“When there is no more room in Hell, the dead will walk the Earth.”
The 16th July 2017 was a sombre day for horror fans worldwide, as the Godfather of the modern zombie genre: George A. Romero died in his sleep after a short (but aggressive) battle with lung cancer. Known for his satirical vision of modern society, Romero’s ‘of the Dead’ anthology spawned an entire sub-genre of horror, with it crossing into numerous mediums of entertainment, ranging from comic books to video games to television. February 4th marks George Romero’s 78th birthday, and as a tribute to the big man himself, I’ll be covering what I consider to be the top 10 ‘best’ zombie video games of all time (I use the term ‘best’ very loosely).

Zombies; If there’s one sub-genre of horror that has been done to death (pun intended) it’s zombies. While popular today thanks to the likes of AMC’s The Walking Dead, the true origins of the modern zombie are often masked over, dating back even further than one would initially think. Pre-1968, the term ‘zombie’ was largely attributed to Haitian folklore; mindless reanimated slaves being controlled by a voodoo priest, appearing as such throughout cinema sporadically between the 1930’s and 60’s. However, this changed in 1968 when George A. Romero released Night of the Living Dead, which would change the textbook definition of the ‘zombie’ forever. While not referred to as such in the 1968 cult classic, zombies were changed from their initial origins, as the term was coined by fans to refer to the undead shambling corpses with a hunger for human flesh found in the movie. Following the cult success of Dawn of the Dead and Day of the Dead, the modern zombie was enshrined forever in popular culture, where it remains unchanged to this day.

Of all mediums that have contributed to the rise of the modern zombie in popular culture, none have been quite so prolific as the video games industry. Since 1984 with the re-release of Zombie Zombie for the ZX Spectrum, and the widespread acclaim surrounding 1996’s Resident Evil (which also marked the birth of the survival horror genre) zombie themed video games have been coming out at a steady pace, with differing levels of quality. While seen as the godfather of the modern zombie by myself and many others, George A. Romero himself attributes the recent success of zombies in pop culture to video games, stating in an article with The Telegraph in 2013 that he “used to be the only guy in the playground. Now, my God. I do think the popularity of the creature has come from video games, not film.” Regardless of the source however, Romero will always be remembered as the godfather of the modern zombie as we know it today; his ‘of the Dead’ anthology spawned an entire sub-genre of horror, changing the very face of zombies in cinema. Sadly, on the 16th July 2017, Romero succumbed to lung cancer, surrounded by his family while listening to the score of 1952’s The Quiet Man, which was one of the directors favourite films. Today (February 4th) marks the big man’s 78th birthday, and as a tribute to one of cinema’s most influential icons that got me into horror movies from a young age, I’m going to go over what I consider to be the ten best zombie video games ever made (again, I use the term ‘best’ very loosely) and in an attempt to keep things fair I’ll only be featuring titles that I’ve actually played.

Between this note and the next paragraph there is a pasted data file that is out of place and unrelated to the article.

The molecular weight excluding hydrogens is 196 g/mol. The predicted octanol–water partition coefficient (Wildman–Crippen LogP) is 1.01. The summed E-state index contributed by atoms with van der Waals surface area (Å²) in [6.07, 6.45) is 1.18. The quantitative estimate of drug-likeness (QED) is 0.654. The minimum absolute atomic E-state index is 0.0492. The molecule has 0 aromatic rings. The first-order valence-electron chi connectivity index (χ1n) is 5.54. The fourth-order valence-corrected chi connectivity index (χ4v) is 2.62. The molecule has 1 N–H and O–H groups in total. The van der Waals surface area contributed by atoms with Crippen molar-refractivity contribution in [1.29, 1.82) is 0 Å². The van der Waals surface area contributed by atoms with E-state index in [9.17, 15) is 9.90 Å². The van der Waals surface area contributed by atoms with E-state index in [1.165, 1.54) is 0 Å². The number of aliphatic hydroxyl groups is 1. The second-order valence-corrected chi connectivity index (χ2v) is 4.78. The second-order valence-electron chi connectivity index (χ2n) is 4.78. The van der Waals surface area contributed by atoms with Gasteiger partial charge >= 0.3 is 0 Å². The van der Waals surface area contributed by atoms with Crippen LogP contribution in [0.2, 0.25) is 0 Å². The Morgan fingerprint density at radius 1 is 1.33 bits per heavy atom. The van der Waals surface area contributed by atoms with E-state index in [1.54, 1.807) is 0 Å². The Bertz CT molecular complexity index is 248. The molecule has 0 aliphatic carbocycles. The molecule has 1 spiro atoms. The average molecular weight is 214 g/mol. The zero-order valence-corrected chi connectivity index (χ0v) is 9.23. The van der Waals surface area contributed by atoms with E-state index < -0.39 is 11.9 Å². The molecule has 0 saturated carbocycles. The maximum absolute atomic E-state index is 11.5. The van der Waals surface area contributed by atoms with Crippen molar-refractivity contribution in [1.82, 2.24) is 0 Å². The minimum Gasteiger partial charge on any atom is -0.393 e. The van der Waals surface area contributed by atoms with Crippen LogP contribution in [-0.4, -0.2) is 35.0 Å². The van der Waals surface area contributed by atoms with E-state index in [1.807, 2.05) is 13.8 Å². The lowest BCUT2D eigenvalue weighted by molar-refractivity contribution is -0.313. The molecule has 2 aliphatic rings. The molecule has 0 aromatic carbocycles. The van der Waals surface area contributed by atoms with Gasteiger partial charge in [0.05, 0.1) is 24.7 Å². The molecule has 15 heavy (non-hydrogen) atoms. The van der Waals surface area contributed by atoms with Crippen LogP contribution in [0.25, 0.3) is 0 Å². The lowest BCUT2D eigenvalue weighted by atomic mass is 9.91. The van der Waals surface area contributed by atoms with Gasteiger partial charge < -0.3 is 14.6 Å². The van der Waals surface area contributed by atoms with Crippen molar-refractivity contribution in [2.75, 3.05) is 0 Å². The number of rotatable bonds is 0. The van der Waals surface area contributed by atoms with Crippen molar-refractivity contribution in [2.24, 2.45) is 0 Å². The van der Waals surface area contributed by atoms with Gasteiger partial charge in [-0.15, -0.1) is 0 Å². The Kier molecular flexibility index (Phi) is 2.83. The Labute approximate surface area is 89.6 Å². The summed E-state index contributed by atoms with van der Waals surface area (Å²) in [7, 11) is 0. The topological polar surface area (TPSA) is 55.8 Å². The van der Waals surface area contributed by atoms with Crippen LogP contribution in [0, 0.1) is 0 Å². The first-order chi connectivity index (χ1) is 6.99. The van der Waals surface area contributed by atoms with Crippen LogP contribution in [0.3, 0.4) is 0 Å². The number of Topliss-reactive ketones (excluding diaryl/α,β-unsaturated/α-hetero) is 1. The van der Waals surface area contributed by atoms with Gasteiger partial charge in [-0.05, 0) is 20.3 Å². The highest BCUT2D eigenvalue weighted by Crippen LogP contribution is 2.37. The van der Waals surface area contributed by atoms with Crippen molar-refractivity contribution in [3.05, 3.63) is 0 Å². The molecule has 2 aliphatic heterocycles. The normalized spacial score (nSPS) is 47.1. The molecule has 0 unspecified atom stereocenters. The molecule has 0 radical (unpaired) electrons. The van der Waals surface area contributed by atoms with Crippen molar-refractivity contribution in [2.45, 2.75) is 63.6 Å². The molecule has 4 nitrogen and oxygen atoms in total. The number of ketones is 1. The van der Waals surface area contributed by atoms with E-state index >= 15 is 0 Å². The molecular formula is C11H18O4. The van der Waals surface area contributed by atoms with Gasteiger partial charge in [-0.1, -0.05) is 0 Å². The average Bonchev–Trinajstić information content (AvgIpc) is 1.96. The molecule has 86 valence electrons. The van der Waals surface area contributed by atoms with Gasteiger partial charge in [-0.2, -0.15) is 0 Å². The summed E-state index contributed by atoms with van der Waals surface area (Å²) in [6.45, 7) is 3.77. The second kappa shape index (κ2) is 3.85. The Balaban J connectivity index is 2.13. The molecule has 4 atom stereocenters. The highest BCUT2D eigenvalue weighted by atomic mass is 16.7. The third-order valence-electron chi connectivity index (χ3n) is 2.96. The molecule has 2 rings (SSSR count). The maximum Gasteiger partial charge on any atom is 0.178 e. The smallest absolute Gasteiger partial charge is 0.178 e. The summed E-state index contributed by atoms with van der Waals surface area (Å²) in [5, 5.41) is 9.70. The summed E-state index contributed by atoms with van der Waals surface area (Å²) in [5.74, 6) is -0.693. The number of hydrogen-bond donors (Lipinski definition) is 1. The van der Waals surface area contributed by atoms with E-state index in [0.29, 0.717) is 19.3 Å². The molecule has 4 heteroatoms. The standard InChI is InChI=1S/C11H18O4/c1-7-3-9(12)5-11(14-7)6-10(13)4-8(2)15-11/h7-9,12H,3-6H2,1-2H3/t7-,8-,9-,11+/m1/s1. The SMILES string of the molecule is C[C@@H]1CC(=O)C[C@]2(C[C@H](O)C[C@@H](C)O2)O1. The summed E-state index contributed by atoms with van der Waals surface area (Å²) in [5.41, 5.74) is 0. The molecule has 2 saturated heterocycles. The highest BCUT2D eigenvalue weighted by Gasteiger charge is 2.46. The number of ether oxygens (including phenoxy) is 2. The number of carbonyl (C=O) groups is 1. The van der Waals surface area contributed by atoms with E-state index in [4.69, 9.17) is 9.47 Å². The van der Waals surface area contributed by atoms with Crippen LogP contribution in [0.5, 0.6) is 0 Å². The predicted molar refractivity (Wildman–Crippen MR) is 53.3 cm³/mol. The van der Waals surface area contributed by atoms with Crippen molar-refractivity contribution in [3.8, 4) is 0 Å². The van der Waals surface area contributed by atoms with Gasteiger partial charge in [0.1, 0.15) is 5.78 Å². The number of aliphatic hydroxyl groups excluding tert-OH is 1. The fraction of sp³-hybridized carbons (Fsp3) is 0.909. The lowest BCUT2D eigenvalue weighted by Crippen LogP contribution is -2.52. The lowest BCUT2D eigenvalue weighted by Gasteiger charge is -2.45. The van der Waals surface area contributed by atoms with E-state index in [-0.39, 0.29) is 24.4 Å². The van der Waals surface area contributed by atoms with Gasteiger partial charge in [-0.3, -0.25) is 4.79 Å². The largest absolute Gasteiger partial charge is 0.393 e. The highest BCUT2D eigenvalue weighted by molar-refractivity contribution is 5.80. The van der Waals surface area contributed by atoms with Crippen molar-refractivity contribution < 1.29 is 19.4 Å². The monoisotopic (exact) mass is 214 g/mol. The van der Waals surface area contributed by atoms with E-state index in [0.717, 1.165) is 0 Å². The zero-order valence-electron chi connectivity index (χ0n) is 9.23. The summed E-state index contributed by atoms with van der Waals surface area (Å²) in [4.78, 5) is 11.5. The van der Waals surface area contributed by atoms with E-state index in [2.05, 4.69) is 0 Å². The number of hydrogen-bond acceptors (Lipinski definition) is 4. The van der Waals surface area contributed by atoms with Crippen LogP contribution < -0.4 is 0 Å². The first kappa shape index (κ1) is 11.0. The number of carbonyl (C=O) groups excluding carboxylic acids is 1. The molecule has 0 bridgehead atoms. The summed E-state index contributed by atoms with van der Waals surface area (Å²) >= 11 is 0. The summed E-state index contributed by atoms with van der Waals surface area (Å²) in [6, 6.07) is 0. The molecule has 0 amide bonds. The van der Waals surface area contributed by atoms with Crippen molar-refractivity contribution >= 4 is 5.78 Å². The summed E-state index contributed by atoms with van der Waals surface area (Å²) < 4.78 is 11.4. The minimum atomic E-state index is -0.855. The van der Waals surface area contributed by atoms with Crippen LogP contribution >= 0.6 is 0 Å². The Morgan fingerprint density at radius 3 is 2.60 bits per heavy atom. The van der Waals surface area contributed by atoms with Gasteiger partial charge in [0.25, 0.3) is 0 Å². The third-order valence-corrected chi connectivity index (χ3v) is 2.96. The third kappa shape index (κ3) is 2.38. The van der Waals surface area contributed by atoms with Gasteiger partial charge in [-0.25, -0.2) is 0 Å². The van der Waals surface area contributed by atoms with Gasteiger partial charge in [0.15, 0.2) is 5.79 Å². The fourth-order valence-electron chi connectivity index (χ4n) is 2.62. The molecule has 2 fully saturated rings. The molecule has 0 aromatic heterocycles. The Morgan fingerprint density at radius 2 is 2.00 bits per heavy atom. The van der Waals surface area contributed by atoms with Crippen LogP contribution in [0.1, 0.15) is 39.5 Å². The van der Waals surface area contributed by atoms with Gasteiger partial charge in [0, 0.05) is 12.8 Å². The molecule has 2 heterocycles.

10. Cold Fear

Game Hype - Cold Fear

Developer: Darkworks S.A.
Publisher: Ubisoft
Platform(s): PS2, Xbox, Microsoft Windows.
Initial Release: March 15th 2005